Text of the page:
Bringing hope to shadows

The Report: February 2010 vol.31 num.1


ASK YOUTH CARE COUNSELLOR CURTIS HINES what the best part of his job is and he can answer in one word: -Hope," he says.

Hines counsels mentally ill youth who are in adolescent psychiatric wards, and provides support for their families. Witnessing young people caught in the suffering of mental illness is not always easy, but what counts, says Hines, is that he can help.

-Lots of times these kids feel hopeless, for instance if theyve been depressed for a long time, but as they start to feel better they gain some hope," he says.

Families, too, can lose hope, especially when they learn their childs illness is likely to be a life-long condition. Hines job is to educate them, letting them know that there are effective ways to manage the illness so that their son or daughter can lead a rewarding, functional life. This information can be deeply meaningful to parents.

-I think the most powerful thing I can do is to give people hope," he says.

At Abbotsford Regional Hospital, where Hines worked until recently, the goal was to keep adolescents no longer than two weeks in the adolescent unit. -We want to get them back into the community; we really dont want to be institutionalizing our youth," Hines explains. He says he often sees big improvements in his clients over the course of their stay.

-Its so gratifying to see someone make significant changes," he says.

So its all the more frustrating for Hines to have experienced funding cuts to adolescent psychiatry that recently cost him his job.

Hines had a full time position at Abbotsford Regional Hospitals adolescent psychiatry unit until the program was closed down last November. He currently has a casual position at Surrey Memorial Hospital.

Hines is of course concerned about the change in his employment situation, but he is even more troubled about the program closure. Adolescents in need of in-patient psychiatric care are very much under-served in BC, he says.

-There are a lot of resources poured into adult services, but the lack of psychiatric services for adolescents is huge. There are only three adolescent psychiatric units in the province, while almost every hospital has adult psychiatric beds," he says.

The closure of the adolescent unit at Abbotsford means youth needing care will either be left in the community or put into the adult unit, which is not the most effective or safe place for them, Hines explains.

-You need to treat them differently according to their age and stage of development. Thats why we have separate units. Also, young people are more vulnerable to many things, for instance, to other patients. And theres a lot more teaching needed with adolescents," he explains. Adolescent psychiatric units include a school component and also have a higher staff-to-patient ratio than the adult units.

-I think in BC weve lost our focus when it comes to how we allocate resources and how we spend money," says Hines. -Things seem really skewed right now. For instance, the Olympics are an example of hundreds of millions being spent on something that will last two weeks. Theyre spending $980 million on Olympic security ... this would run the Abbotsford adolescent unit for 1000 years," he says.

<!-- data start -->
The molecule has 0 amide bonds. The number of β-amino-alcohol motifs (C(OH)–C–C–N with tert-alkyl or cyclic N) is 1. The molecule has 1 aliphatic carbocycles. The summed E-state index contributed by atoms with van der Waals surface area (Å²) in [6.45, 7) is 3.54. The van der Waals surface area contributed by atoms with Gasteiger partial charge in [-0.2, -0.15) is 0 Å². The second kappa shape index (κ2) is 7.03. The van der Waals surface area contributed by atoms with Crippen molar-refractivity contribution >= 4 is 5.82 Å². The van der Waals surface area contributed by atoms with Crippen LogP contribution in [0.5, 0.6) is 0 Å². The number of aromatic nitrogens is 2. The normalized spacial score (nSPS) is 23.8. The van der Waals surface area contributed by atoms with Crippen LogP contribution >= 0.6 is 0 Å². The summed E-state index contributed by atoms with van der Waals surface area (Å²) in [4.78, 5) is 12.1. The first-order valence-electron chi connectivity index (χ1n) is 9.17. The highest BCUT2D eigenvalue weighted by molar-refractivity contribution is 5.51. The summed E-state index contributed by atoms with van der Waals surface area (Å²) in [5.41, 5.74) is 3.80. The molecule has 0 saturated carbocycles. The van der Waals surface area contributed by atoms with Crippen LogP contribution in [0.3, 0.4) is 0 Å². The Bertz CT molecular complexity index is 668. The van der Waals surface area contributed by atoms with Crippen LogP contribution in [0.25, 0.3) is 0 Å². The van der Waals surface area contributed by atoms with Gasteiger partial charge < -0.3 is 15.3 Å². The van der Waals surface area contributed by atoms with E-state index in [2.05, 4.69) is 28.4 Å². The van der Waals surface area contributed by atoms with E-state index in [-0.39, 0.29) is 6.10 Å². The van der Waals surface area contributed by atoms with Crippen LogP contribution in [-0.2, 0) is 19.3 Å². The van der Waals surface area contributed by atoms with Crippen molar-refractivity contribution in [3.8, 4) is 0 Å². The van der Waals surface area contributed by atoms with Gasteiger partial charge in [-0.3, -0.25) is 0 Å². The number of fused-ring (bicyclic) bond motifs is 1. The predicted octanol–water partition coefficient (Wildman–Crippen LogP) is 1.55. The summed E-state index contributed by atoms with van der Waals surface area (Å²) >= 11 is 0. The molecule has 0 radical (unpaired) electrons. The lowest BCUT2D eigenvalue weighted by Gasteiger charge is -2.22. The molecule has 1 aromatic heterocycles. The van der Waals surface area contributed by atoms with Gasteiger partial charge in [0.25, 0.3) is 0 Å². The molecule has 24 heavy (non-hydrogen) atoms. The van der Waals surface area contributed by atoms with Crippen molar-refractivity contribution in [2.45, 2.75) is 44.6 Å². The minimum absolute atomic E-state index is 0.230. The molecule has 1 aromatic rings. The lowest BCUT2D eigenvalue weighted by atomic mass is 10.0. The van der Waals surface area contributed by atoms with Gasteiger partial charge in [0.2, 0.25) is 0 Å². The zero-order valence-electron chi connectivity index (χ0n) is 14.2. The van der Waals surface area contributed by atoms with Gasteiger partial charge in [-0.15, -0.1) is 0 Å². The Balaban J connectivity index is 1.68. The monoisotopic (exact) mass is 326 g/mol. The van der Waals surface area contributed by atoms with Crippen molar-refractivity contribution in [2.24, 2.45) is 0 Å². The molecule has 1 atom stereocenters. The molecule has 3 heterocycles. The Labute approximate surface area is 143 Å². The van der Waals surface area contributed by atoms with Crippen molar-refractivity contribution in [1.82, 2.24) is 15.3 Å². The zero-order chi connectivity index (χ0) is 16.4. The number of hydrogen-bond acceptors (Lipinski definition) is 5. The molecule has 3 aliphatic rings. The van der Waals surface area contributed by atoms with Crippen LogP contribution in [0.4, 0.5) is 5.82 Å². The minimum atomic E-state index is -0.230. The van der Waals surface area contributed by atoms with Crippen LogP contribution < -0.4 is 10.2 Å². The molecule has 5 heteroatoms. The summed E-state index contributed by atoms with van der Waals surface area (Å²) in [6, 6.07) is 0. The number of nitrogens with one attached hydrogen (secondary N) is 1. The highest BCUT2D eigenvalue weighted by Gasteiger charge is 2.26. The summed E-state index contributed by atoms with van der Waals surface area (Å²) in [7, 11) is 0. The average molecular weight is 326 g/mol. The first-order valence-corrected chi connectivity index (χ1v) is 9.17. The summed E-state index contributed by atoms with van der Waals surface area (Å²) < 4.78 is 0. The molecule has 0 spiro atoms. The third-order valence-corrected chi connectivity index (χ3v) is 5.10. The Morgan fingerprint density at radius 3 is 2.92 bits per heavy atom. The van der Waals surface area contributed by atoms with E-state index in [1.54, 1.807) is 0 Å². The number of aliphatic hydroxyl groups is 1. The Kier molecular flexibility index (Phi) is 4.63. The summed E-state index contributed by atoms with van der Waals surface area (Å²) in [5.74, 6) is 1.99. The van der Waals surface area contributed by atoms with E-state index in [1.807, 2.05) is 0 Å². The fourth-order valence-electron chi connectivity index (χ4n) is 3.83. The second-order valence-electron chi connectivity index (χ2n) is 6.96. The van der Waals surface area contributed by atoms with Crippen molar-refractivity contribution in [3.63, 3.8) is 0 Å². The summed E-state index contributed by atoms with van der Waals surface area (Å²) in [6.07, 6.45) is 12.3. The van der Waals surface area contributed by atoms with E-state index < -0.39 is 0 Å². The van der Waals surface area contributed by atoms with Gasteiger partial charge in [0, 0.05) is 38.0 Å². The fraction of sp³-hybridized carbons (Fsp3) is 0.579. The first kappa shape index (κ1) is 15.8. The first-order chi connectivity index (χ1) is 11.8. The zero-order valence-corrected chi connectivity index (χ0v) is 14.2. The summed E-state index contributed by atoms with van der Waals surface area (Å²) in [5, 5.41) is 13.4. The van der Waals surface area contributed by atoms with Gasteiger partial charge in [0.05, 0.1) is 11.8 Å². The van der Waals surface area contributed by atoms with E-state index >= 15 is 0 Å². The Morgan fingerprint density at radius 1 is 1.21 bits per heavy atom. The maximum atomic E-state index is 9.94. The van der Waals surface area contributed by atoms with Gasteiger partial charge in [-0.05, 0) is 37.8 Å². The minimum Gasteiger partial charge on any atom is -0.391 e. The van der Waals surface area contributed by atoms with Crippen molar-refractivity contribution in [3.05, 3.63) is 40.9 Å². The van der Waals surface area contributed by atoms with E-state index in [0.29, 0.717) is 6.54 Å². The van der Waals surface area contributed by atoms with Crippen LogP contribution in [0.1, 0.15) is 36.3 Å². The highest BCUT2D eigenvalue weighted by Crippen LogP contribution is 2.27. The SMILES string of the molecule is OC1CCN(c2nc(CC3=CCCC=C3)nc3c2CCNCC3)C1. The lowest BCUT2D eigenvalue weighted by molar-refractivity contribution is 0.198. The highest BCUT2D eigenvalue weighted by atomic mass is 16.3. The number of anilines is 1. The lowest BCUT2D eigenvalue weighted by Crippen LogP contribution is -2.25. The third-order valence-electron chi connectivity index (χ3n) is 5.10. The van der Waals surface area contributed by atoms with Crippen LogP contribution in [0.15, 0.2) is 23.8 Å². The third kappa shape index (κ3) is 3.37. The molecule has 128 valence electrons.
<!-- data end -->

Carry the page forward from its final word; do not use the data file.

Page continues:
Hines passion for helping young people, and his ardent support of the programs that do so, is based on personal experience: he is a former crack cocaine addict who successfully went through treatment.

-Having experienced both addiction and what it is to go through a program and be in recovery, it seemed like a natural fit to move into the mental health field," he says.

While undergoing his drug addiction treatment, Hines realized he wanted to go to college.

-So when I left treatment I said no matter what I am going to go to school. Six months later I enrolled at Douglas College," he says. Hines graduated with a diploma as a Community Social Service Worker and went on to work in drug addiction treatment. One job involved working with adolescents withdrawing from drugs and alcohol, and Hines found that he enjoyed working with youth. When he saw the posting for a position in adolescent psychiatry at Abbotsford, he decided to apply.

The shift from the addictions field to mental health came easily, he says.

-Sixty per cent of people with addictions have an underlying mental health issue," he explains.

One reason he finds his work so compelling, he says, is that he is helping one of the most vulnerable segments of society. Along with the pain and functional challenges of their illness, mentally ill people face daunting social stigmas.

-We hear a lot about people who are mentally ill doing horrible things," says Hines. -But we know from research that people with mental illness are far more likely to be victimized than to hurt someone."

Currently, Hines is considering returning to school to a get a degree, in order to increase his employment opportunities. Although he is angry and disappointed about the closure of the Abbotsford unit, he still loves his work and has not lost sight of its value.

-I love working with the kids and families, and I see how I can make a difference.

-For instance, there was a young lady I saw in the Abbotsford Hospital; I think she was about 16 or 17. The diagnosis was bi-polar and when she came in she was very psychotic. She thought there were people watching her, she thought she was Britney Spears, she thought her high-school principal was getting her into porno•She was there about six weeks and by the end of the stay she had cleared completely. It was very gratifying to see that kind of recovery," says Hines.